Having a father that was so interested in electronics and computers when I was really young had its advantages. I’ve had the opportunity to work with many systems that people aren’t even aware of today. My father is the sole reason that I learned so much about computers, and had the ability to use such a diverse group of computers.
This was my very first computer, a Commodore PET 2001 Series. It looked exactly like this, complete with the internal cassette tape drive and the little chicklet keyboard. Back in 1982, when I was four years old, I remember typing in BASIC programs of my own and saving them on cassette tapes. I also jumped over on my dad’s Apple ][ and used to PR#1 and LIST other BASIC programs to paper, and tried typing them in the PET (Little did I know the two BASIC’s weren’t exactly compatible). My father also had games on cassette tapes in little manila envelopes that he took out and let me play.
Which leads me to my father’s Apple ][. This is still one of my very favorite computer platforms. The simplicity of the platform is still unmatched even today. You inserted a disk in the drive and you flipped the power switch on. Bingo. Your program or game was up and running. Thanks to several pirate groups around the nation, users with Apple ][ computers had the most applications and the most games available on any other platform. I think my father still has this system in storage today.
Ah yes. The great-great grandfather of all computers today. An original IBM PC. Actually, I used a PC/XT most of the time. It had an Intel 8088 CPU that ran at a blazing 4.77 MHz (compared to several thousand today). This was before compatibles, and this was IBM’s answer to the Apple ][, which was still the major player. In my opinion, games available for this computer still didn’t match the quality of Apple ][ games, and there certainly wasn’t as many of them. Nonetheless, my knowledge gained on this computer right here I still use at work today. Remember DOS? Amazingly enough, Microsoft has kept excellent compatibility between systems over the years. I would say that almost ALL software developed for this computer here in the early 80s will still run on Windows XP today. You won’t get that with a Mac.
The remainder of these systems I have used myself, but don’t mean as much to me as the two up above.
Apple ][c (Portable version of the Apple II)
I think about everyone had a Commodore 64?
Macintosh 512k. Mine had a second external 3 1/2″ floppy drive as well. What blew me away about the Macintosh is that the sound quality was so much better than anything else I ever heard. This is still a system worthy of merit, unlike the bloated Macs running anything more than System 7.1.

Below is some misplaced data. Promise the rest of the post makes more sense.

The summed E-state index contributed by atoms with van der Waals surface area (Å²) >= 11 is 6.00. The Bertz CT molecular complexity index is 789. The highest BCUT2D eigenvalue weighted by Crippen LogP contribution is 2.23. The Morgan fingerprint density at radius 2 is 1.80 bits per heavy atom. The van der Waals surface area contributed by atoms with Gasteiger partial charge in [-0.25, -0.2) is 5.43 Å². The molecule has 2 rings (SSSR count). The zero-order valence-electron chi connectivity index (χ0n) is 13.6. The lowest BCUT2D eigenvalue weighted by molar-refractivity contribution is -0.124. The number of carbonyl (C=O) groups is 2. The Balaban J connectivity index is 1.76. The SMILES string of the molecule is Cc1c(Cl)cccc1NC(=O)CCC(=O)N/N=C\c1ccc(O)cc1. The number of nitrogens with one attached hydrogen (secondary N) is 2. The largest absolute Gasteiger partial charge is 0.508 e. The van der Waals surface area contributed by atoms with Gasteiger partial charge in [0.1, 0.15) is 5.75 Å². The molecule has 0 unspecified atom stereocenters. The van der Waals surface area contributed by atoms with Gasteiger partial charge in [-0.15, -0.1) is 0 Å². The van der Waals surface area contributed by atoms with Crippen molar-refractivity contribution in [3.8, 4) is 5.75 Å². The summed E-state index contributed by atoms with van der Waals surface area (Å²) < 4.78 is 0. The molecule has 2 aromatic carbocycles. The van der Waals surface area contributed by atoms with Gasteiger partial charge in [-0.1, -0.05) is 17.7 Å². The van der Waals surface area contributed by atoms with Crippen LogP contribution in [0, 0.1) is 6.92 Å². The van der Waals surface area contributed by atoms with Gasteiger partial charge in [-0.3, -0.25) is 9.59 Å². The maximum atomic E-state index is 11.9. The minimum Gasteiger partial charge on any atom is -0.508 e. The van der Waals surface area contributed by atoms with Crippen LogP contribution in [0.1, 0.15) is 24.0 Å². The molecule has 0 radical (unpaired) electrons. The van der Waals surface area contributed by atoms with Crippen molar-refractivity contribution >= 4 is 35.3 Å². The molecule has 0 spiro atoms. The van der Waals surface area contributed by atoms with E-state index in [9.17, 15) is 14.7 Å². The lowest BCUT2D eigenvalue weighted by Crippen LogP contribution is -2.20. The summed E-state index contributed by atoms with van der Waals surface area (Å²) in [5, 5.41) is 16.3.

A Wozniak Signature Edition Apple ][gs. We still have this today.
And to start my “strange and unusual computers I’ve worked with list”, here’s a Commodore 128. You could choose to make it run as a Commodore 64 to play your old software there, or as the full-featured 128. The GUI available on this system was similar to that found in the Commodore AMIGA and the Apple ][gs Finder at the time.
Here’s a Kaypro “Luggable” Personal Computer (before there were laptops). It ran MS-DOS 2. About the only thing cool about the system was its size at the time, and that the keyboard folded up and latched so you had a big metal “box” you could lug with you if you needed a computer on the go.
Here’s my introduction to the world of CP/M. It’s a Morrow Micro-Decision 2. Ours looked identical to this one here, except it had a ADMS-1C terminal on top of it for output. CP/M was a predecessor to DOS, and the commands were fairly similar. I remember working with a program called “NewWord”, that looked almost exactly the same as Wordstar.
Here’s a cool little laptop complete with a 4×20 character LCD screen, internal micro-cassette drive (that could be removed to fit other accessories), and a thermal-transfer printer that used paper that you might get if you buy something at your local grocery store. It’s an Epson HX-20.
Believe it or not, this one is still with us today. It’s an Epson PX-8, and this little laptop, with a much wider screen than the HX-20 above, ran a full CP/M operating system. This one also had an internal micro cassette drive. Back in 1996, I used to have this computer under the seat of my 1978 Plymouth Volare to check my Packet E-Mail on the road.
These final two are really scary. Here’s an IBM System 36 mainframe. I remember working on this at South-Central Technical College. In addition to this big tower, it had a huge external hard drive attached to it, 100MB I believe.
Here is a WANG Mainframe. It was huge. Very huge. And this was just one part of it. We had this out in our garage, and I think my mom probably wanted to kill my father for it. There was a WANG Terminal on top of this unit, and next to THIS unit was an external hard drive subsystem, with a set of platters probably 16″ in diameter, and there was probably a stack of 6 of them each. We also probably used enough electricity to light Manhattan in the process.
Those were my toys growing up.